Scotland is a remarkably popular venue for marriages, and not just for Scots. In 2005, there were nearly 31,000 weddings in Scotland, and in 27% of these weddings neither the bride nor the groom was resident in Scotland. It's a fair bet that people don't come to Scotland to get married in order to take advantage of our weather, so why do so many people come to Scotland to get married?
There are two main reasons. The first is that Scotland is a country whose history, scenery and heritage combine to give it a strong sense of romance. The second is the extremely strong historical tradition of people coming to Scotland to get married that dates back over 250 years. In other words, people come to Scotland to get married because it is an established and popular thing to do: something given a particular boost when celebrities like Madonna get married here. There are practical benefits that go with Scotland's popularity for weddings, especially in the wide choice available when you need to find someone to help organise your wedding, provide a venue, car, flowers, dresses, or take photographs. You can find a list on our Marrying in Scotland Links Page.
Further down the page we look at the historical background to Scotland's popularity as a wedding venue, but first we look at a series of practical issues those thinking of getting married in Scotland should be aware of. This section is based on the much more comprehensive and definitive advice given on the General Register Office For Scotland's website, and specifically the "Getting Married in Scotland" section here. If you are seriously considering getting married in Scotland, that website should be your next point of call.
First, who can get married in Scotland? The answer is that any two people, wherever they live, can marry in Scotland so long as:
There are two forms of marriage in Scotland, religious and civil:
It is worth remembering the legal requirement that both parties to a proposed civil or religious marriage must submit marriage notice forms to the registrar of the district in which the marriage is to take place informing him/her of their intention to marry; that the relevant forms can be obtained from a registrar or via the GROS website; and that notice has to be given in the three months prior to the wedding, and not less than 15 days before it.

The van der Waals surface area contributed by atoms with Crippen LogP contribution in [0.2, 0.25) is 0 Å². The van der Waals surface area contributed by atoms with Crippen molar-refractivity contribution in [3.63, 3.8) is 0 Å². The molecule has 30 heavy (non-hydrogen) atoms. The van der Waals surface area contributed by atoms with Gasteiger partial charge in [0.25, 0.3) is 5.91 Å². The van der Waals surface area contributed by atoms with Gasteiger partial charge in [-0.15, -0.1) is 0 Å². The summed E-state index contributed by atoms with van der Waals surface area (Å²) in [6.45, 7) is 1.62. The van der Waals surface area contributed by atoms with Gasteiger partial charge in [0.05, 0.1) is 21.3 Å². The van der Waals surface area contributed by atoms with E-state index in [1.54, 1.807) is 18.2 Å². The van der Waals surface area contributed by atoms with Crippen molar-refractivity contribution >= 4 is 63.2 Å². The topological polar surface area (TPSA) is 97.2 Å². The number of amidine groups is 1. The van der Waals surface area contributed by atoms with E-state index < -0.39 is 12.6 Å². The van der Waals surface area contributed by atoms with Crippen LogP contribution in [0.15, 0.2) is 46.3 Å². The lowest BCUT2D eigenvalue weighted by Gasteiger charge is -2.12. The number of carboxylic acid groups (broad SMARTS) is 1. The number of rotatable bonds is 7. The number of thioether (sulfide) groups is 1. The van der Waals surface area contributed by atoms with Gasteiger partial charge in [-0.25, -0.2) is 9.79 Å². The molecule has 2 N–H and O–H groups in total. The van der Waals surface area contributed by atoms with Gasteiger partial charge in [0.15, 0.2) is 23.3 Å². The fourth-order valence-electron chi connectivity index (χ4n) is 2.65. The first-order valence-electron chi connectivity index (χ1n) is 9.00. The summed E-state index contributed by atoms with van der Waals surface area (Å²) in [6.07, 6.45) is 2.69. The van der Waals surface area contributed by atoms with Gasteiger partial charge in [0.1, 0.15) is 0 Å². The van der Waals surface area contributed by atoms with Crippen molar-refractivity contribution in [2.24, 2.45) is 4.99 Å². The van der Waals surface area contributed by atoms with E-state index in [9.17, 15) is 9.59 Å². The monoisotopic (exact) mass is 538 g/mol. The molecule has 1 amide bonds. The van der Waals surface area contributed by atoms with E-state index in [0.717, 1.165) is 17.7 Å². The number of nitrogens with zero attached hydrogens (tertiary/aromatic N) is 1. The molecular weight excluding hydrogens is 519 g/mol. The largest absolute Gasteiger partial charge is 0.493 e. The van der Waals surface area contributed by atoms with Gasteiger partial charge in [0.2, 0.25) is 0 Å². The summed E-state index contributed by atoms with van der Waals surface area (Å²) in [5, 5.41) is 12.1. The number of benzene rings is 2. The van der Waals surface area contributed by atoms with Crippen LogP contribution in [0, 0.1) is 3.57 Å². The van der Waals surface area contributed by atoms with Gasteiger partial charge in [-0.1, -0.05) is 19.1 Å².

So how did the link between marriage and Scotland originally arise? Well, England in the early 1700s was facing serious social problems caused by large numbers of irregular marriages. The solution was an Act of Parliament introduced in 1754 which restricted the number of places in which marriages could take place; which tightened up the regulations on recording of marriages; and, most significantly, which outlawed marriages in which either bride or groom were under 21 unless both sets of parents or guardians consented. The new law was rigorously enforced, and clergymen faced 14 years transportation for breaking it.
But the 1754 Act did not apply to Scotland. Here it remained possible for anyone of 16 or over to get married with or without their parents' consent. And marriages could be carried out without prior notice and in a wide range of venues, without need for a clergyman to officiate. The result was a large increase in the numbers of marriages in places like Gretna Green, Coldstream and Lamberton (on the A1): the first places those coming from England to get married encountered in after crossing the border.
In Gretna Green runaway marriages were often carried out by the village blacksmith, as the tradesman of most respect in the community. And they were often carried out with a sense of urgency driven by the knowledge that one or other set of parents was in hot pursuit. The act of marriage came to be marked by the striking of an anvil by the blacksmith. This could be seen as symbolising the joining together of two pieces of metal in the heat of the blacksmith's fire. Like them, the couples involved were joined together in the heat of the moment and bound together for eternity.
An English Act of Parliament in 1857 meant that a marriage in Scotland would no longer be recognised in England unless one of the parties to it had been resident in Scotland for at least three weeks prior to the wedding. This reduced the flow of cross-border weddings and ended the tradition in Coldstream. But despite this, Gretna Green remained a considerable draw until 1940, when irregular marriages performed by someone other than a clergyman or official registrar were outlawed in Scotland. During the 13 years until 1940 Gretna Green's last "anvil priest" to officiate at the Old Smithy, Richard Rennison, is said to have performed 5147 weddings.
And for 37 years the flow of cross border weddings became a trickle. But in 1977 the three week residential requirement was removed for weddings in Scotland; couples instead simply needing to give at least 14 days written notice of their wedding. Then, in 1994, religious weddings outside church premises became permissible. And since 2002, Registrars have also been able to perform civil weddings in approved venues outside Registration Offices. Getting married in Scotland became popular again and the result is the statistic given in the opening paragraph above, that over a quarter of Scotland's weddings are now between non-Scots. And despite the fact that transport - and hot pursuit by angry parents - is no longer the issue it was in 1754, one eighth of all weddings in Scotland still take place in Gretna or nearby Gretna Green.